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The Story of Peter – The Eagle That Landed at the U.S. Mint
By Dr. Mike Fuljenz

In one form or another, the bald eagle has appeared on U.S. coinage since 1794, reminding Americans that this majestic bird serves as an official national symbol of their country’s power and prestige.  It gained that recognition in 1782, while the fledgling republic was governed under the Articles of Confederation.

Some U.S. coins portray eagles in repose; these include the Walking Liberty half dollar and the Peace dollar.  Others depict them in heraldic form, as on the Liberty Head gold pieces and the Kennedy half dollar.  Perhaps the most stunning, however, are those that show them in full flight, such as the Saint-Gaudens $20 gold piece – widely hailed as the most magnificent of all U.S. coins.

One particular eagle occupies a niche that’s intriguing and unique in the annals of U.S. coinage.  He even had a name – and why not, since he was the real thing, not just an image engraved on a piece of metal.

His name was Peter, and he’s said to have made his home for more than half a decade at the Philadelphia Mint in the early to mid-19th century.

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There’s little doubt that Peter existed.  His stuffed body is on display at the current Philly mint, where it has been a popular attraction for decades for the building’s many visitors.  But serious questions surround the circumstances of his tenancy while he was alive – especially just which years he resided at the nation’s mother mint.

A U.S. Mint website for children states that “Peter, the original Mint Eagle” lived from 1830 to 1836 “at the first Philadelphia Mint.”  This appears to be at least partly inaccurate, since the first Philadelphia Mint, affectionately known as “Ye Olde Mint,” ceased operations in January 1833, when the much larger Second Philadelphia Mint began producing coins.  And given the cramped quarters at the original mint, plus the fact that it was spread among several small buildings, it wouldn’t seem conducive to hosting a resident eagle – however friendly the bird might have been.  According to the Mint website, “The real Peter used to live up near the roof of the building.  People would see him go out during the day to hunt for food and come home at night to sleep.”  Given this, it seems far more likely that Peter’s adopted home was the Second Philadelphia Mint, a spacious edifice made of marble which resembled an ancient Greek temple, with large, graceful columns in the front and rear.

There seems to have been a pattern to Peter’s comings and goings.  He was released each morning, according to most accounts; spent the day foraging for food, then returned to the mint each evening.  During these outings, he was a common sight in the skies over Philadelphia, which was then a small community by 21st-century standards – even though it ranked among the three or four most populous cities in the nation at the time.  U.S. Census figures show that “The City of Brotherly Love” had a population of 80,482 in 1830 and 121,376 in 1850.  And since the countryside was largely undeveloped not far beyond the city limits, wild creatures could frequently be spotted even in the heart of the urban center.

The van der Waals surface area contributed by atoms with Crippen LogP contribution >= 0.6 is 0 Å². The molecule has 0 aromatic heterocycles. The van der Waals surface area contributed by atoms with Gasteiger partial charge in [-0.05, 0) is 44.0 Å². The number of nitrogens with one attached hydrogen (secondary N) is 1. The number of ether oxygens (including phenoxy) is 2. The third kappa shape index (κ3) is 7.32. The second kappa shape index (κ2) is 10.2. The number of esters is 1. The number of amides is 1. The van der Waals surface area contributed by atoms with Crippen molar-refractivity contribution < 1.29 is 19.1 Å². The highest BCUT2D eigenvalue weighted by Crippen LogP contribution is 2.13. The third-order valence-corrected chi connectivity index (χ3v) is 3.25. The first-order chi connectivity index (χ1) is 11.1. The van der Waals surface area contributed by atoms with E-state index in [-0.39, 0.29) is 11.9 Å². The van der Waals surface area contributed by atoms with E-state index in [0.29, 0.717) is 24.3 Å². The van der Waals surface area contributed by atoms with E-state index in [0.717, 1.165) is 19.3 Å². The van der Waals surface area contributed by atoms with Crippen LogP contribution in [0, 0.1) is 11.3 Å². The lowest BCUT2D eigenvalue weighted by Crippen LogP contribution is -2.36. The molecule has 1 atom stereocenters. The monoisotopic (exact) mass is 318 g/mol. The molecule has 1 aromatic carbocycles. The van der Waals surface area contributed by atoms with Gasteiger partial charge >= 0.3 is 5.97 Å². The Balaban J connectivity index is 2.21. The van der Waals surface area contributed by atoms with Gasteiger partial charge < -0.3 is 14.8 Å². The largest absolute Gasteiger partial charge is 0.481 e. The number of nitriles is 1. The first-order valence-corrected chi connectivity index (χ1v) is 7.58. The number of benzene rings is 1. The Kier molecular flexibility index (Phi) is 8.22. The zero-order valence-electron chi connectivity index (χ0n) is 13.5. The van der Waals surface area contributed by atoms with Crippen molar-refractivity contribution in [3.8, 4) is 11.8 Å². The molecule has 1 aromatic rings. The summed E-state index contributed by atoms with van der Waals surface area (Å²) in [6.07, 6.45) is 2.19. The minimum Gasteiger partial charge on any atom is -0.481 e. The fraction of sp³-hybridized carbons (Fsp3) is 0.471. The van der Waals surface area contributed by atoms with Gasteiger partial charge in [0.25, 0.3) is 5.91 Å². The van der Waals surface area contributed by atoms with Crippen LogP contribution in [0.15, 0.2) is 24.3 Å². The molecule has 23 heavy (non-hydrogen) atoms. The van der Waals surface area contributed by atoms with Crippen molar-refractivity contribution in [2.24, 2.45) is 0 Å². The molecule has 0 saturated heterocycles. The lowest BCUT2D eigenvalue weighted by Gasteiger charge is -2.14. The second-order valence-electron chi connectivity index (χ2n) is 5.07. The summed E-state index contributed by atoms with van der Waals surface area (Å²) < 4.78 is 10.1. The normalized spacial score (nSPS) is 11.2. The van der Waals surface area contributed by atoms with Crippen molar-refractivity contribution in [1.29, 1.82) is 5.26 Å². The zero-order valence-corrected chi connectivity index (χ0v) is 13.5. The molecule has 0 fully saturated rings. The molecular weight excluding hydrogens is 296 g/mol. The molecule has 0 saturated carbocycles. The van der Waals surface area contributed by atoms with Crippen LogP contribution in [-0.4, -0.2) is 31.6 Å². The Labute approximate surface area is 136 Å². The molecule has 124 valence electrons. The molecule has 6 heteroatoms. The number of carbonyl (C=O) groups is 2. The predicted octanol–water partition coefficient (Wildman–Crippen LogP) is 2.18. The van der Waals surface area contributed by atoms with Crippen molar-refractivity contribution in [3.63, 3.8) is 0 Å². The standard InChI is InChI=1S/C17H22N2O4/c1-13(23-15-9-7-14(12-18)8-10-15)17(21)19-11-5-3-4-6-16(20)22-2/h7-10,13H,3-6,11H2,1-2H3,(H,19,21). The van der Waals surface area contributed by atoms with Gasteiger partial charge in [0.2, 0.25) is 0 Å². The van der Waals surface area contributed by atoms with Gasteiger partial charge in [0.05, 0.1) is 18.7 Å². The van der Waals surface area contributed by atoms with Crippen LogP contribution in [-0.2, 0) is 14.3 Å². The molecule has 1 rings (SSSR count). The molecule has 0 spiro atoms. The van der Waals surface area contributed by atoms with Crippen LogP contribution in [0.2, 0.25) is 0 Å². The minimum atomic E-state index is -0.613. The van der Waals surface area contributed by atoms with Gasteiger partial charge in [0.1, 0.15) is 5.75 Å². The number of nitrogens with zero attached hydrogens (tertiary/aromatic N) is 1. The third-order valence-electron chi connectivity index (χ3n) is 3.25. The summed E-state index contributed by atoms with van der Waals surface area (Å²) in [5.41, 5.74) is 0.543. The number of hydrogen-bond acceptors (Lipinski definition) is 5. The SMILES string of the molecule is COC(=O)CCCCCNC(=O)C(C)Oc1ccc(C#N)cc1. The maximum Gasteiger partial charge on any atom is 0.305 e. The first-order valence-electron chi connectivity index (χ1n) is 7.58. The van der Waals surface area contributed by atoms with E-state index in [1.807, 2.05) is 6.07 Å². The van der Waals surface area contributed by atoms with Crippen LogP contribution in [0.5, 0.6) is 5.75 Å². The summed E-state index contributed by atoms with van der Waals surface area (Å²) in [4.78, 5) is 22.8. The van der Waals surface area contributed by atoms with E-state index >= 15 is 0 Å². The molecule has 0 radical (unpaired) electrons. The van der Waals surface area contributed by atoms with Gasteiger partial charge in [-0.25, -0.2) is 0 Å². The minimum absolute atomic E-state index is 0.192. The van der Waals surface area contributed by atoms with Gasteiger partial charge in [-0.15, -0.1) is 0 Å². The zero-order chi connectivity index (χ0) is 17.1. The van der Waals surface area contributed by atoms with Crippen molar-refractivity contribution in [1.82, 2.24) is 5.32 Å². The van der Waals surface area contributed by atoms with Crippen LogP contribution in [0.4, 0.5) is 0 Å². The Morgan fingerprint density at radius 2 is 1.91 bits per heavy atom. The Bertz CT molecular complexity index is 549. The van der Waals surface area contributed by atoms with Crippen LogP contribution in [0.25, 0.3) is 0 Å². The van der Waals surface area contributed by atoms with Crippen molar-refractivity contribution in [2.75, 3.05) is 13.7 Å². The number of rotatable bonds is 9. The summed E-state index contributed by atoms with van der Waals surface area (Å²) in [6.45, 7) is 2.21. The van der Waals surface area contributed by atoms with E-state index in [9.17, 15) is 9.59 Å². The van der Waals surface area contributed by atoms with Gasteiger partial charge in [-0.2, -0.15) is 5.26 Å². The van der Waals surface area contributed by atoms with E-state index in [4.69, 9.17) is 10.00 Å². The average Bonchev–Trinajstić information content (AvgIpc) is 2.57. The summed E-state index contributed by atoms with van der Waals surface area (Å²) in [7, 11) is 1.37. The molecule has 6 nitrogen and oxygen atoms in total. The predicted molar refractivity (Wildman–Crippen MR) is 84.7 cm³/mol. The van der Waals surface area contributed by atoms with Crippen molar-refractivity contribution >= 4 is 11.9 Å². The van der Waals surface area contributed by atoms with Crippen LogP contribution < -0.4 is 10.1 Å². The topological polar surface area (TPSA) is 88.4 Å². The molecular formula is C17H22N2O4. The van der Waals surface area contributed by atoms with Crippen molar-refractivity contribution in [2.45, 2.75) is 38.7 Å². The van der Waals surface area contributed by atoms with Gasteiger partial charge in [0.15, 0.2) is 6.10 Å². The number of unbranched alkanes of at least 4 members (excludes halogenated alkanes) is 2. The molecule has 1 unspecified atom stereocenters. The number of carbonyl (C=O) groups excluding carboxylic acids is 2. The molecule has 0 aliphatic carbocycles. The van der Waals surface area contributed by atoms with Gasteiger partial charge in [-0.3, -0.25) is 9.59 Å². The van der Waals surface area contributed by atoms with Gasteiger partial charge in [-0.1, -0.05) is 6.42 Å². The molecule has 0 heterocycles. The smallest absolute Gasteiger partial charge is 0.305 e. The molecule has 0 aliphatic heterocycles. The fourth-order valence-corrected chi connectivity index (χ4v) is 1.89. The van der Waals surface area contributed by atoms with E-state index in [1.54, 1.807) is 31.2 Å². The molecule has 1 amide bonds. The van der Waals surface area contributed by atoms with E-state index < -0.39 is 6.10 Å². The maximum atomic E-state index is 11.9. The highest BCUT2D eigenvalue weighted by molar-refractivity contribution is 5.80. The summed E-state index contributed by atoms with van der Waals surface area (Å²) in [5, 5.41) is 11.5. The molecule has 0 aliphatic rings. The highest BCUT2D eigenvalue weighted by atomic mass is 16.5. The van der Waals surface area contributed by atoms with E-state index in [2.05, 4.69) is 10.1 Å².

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The exact dates of Peter’s years at the mint hold significance for numismatic scholars, for he has been credited – rightly or wrongly – with inspiring some important U.S. coins.  Perhaps the most significant of these is the beautiful Gobrecht dollar, a coin designed by Mint Engraver Christian Gobrecht and first produced in 1836.  Peter supposedly served as the model for the eagle on this much-acclaimed coin – but logically, that would be possible only if he was known at the mint in 1836 or before.  Modern Mint officials might well have had this tale in mind when they approved the dates listed on their website.  Peter is also said to have inspired the eagle on the Flying Eagle cent, which was issued in only two years, 1857 and 1858.  Then again, some researchers maintain that the eagle on the cent was based upon the bird on the Gobrecht dollar.

By all accounts, Peter was remarkably tame by eagle standards.  He was given access to much of the mint’s work area, including the coining facilities, and frequently alighted on the coin presses themselves.   Sadly, this propensity ultimately led to his demise.  One day, while he was perched on the flywheel of a coining press, the operator – not realizing Peter was there – activated the equipment and the regal bird’s wing got caught in the fast-spinning wheel.  The wing was broken, and Peter died soon afterward.

The grieving mint employees took up a collection to hire a skilled taxidermist to stuff the bird’s body.  It has been viewed by visitors to the second, third and fourth Philadelphia mints since going on display well over a century ago.

As for Peter himself, he has become the stuff of legends.